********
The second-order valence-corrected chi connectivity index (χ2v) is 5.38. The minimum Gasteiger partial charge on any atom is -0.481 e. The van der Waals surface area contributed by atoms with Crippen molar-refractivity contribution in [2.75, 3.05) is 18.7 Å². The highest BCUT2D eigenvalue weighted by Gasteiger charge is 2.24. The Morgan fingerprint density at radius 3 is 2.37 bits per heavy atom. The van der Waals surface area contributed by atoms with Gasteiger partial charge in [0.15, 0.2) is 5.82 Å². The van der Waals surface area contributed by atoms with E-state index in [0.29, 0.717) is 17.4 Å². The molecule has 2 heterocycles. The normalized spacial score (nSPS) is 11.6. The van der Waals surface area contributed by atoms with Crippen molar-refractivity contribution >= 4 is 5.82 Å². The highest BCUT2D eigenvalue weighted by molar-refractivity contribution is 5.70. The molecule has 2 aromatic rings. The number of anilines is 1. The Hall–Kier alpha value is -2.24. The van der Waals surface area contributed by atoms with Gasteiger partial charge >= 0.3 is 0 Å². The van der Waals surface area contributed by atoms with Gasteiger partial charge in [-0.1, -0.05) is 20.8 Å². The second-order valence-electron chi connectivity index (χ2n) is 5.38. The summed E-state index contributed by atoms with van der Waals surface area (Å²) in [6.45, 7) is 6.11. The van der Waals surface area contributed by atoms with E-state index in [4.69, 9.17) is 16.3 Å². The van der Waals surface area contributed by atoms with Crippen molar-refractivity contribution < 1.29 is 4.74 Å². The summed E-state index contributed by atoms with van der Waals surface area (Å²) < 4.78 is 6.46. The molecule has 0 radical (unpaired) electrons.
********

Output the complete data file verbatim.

The second-order valence-corrected chi connectivity index (χ2v) is 5.38. The minimum Gasteiger partial charge on any atom is -0.481 e. The van der Waals surface area contributed by atoms with Crippen molar-refractivity contribution in [2.75, 3.05) is 18.7 Å². The highest BCUT2D eigenvalue weighted by Gasteiger charge is 2.24. The Morgan fingerprint density at radius 3 is 2.37 bits per heavy atom. The van der Waals surface area contributed by atoms with Gasteiger partial charge in [0.15, 0.2) is 5.82 Å². The van der Waals surface area contributed by atoms with E-state index in [0.29, 0.717) is 17.4 Å². The molecule has 2 heterocycles. The normalized spacial score (nSPS) is 11.6. The van der Waals surface area contributed by atoms with Crippen molar-refractivity contribution >= 4 is 5.82 Å². The highest BCUT2D eigenvalue weighted by molar-refractivity contribution is 5.70. The molecule has 2 aromatic rings. The number of anilines is 1. The Hall–Kier alpha value is -2.24. The van der Waals surface area contributed by atoms with Gasteiger partial charge >= 0.3 is 0 Å². The van der Waals surface area contributed by atoms with Gasteiger partial charge in [-0.1, -0.05) is 20.8 Å². The second-order valence-electron chi connectivity index (χ2n) is 5.38. The summed E-state index contributed by atoms with van der Waals surface area (Å²) in [6.45, 7) is 6.11. The van der Waals surface area contributed by atoms with E-state index in [4.69, 9.17) is 16.3 Å². The van der Waals surface area contributed by atoms with Crippen molar-refractivity contribution < 1.29 is 4.74 Å². The summed E-state index contributed by atoms with van der Waals surface area (Å²) < 4.78 is 6.46. The molecule has 0 radical (unpaired) electrons.